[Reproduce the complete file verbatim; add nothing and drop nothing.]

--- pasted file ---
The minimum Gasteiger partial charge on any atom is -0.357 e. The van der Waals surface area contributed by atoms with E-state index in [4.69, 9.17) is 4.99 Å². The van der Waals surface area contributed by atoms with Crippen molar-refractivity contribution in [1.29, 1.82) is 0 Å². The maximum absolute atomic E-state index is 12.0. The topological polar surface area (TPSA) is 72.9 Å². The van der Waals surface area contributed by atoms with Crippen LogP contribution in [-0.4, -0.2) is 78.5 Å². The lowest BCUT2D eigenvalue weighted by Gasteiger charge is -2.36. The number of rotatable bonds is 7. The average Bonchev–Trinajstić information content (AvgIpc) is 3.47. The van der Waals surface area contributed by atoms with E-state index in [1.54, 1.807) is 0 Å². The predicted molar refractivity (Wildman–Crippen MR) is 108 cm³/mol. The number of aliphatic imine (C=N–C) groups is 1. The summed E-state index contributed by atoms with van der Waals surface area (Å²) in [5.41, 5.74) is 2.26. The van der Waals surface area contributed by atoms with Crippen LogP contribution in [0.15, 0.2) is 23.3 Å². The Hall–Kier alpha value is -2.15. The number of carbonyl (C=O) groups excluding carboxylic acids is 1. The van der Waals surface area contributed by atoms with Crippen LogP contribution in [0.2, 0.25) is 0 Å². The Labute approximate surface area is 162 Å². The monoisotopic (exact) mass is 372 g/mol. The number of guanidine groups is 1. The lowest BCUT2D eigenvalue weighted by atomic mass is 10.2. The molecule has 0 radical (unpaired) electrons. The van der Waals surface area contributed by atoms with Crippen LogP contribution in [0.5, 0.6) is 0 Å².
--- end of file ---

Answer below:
The minimum Gasteiger partial charge on any atom is -0.357 e. The van der Waals surface area contributed by atoms with E-state index in [4.69, 9.17) is 4.99 Å². The van der Waals surface area contributed by atoms with Crippen molar-refractivity contribution in [1.29, 1.82) is 0 Å². The maximum absolute atomic E-state index is 12.0. The topological polar surface area (TPSA) is 72.9 Å². The van der Waals surface area contributed by atoms with Crippen LogP contribution in [-0.4, -0.2) is 78.5 Å². The lowest BCUT2D eigenvalue weighted by Gasteiger charge is -2.36. The number of rotatable bonds is 7. The average Bonchev–Trinajstić information content (AvgIpc) is 3.47. The van der Waals surface area contributed by atoms with E-state index in [1.54, 1.807) is 0 Å². The predicted molar refractivity (Wildman–Crippen MR) is 108 cm³/mol. The number of aliphatic imine (C=N–C) groups is 1. The summed E-state index contributed by atoms with van der Waals surface area (Å²) in [5.41, 5.74) is 2.26. The van der Waals surface area contributed by atoms with Crippen LogP contribution in [0.15, 0.2) is 23.3 Å². The Hall–Kier alpha value is -2.15. The number of carbonyl (C=O) groups excluding carboxylic acids is 1. The van der Waals surface area contributed by atoms with Crippen LogP contribution in [0.2, 0.25) is 0 Å². The Labute approximate surface area is 162 Å². The monoisotopic (exact) mass is 372 g/mol. The number of guanidine groups is 1. The lowest BCUT2D eigenvalue weighted by atomic mass is 10.2. The molecule has 0 radical (unpaired) electrons. The van der Waals surface area contributed by atoms with Crippen LogP contribution in [0.5, 0.6) is 0 Å².